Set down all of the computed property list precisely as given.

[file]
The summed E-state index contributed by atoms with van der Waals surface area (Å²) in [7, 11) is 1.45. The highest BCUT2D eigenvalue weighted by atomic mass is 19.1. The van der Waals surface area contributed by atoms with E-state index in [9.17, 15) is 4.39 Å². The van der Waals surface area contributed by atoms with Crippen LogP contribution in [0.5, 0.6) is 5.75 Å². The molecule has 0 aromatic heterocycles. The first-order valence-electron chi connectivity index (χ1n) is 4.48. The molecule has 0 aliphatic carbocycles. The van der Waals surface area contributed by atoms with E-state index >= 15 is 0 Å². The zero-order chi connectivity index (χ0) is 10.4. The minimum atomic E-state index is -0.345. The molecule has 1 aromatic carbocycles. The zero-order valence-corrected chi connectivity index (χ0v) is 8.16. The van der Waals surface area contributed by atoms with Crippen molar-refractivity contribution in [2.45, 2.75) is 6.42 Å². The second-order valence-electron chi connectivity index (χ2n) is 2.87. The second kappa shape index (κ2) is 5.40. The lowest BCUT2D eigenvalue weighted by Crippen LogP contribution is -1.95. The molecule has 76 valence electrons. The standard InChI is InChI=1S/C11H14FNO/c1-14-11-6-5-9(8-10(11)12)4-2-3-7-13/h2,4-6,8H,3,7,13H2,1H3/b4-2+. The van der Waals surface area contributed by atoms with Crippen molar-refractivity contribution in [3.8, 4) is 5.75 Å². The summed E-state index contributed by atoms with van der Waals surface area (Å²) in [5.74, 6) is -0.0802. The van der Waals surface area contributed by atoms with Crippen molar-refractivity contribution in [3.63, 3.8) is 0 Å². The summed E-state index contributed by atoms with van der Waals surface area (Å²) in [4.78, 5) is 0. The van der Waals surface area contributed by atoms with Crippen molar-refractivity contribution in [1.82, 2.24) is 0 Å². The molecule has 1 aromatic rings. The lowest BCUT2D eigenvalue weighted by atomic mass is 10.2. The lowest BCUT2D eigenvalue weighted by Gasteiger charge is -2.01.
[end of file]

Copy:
The summed E-state index contributed by atoms with van der Waals surface area (Å²) in [7, 11) is 1.45. The highest BCUT2D eigenvalue weighted by atomic mass is 19.1. The van der Waals surface area contributed by atoms with E-state index in [9.17, 15) is 4.39 Å². The van der Waals surface area contributed by atoms with Crippen LogP contribution in [0.5, 0.6) is 5.75 Å². The molecule has 0 aromatic heterocycles. The first-order valence-electron chi connectivity index (χ1n) is 4.48. The molecule has 0 aliphatic carbocycles. The van der Waals surface area contributed by atoms with E-state index >= 15 is 0 Å². The zero-order chi connectivity index (χ0) is 10.4. The minimum atomic E-state index is -0.345. The molecule has 1 aromatic carbocycles. The zero-order valence-corrected chi connectivity index (χ0v) is 8.16. The van der Waals surface area contributed by atoms with Crippen molar-refractivity contribution in [2.45, 2.75) is 6.42 Å². The second-order valence-electron chi connectivity index (χ2n) is 2.87. The second kappa shape index (κ2) is 5.40. The lowest BCUT2D eigenvalue weighted by Crippen LogP contribution is -1.95. The molecule has 76 valence electrons. The standard InChI is InChI=1S/C11H14FNO/c1-14-11-6-5-9(8-10(11)12)4-2-3-7-13/h2,4-6,8H,3,7,13H2,1H3/b4-2+. The van der Waals surface area contributed by atoms with Crippen molar-refractivity contribution in [3.8, 4) is 5.75 Å². The summed E-state index contributed by atoms with van der Waals surface area (Å²) in [5.74, 6) is -0.0802. The van der Waals surface area contributed by atoms with Crippen molar-refractivity contribution in [3.63, 3.8) is 0 Å². The summed E-state index contributed by atoms with van der Waals surface area (Å²) in [4.78, 5) is 0. The van der Waals surface area contributed by atoms with Crippen molar-refractivity contribution in [1.82, 2.24) is 0 Å². The molecule has 1 aromatic rings. The lowest BCUT2D eigenvalue weighted by atomic mass is 10.2. The lowest BCUT2D eigenvalue weighted by Gasteiger charge is -2.01.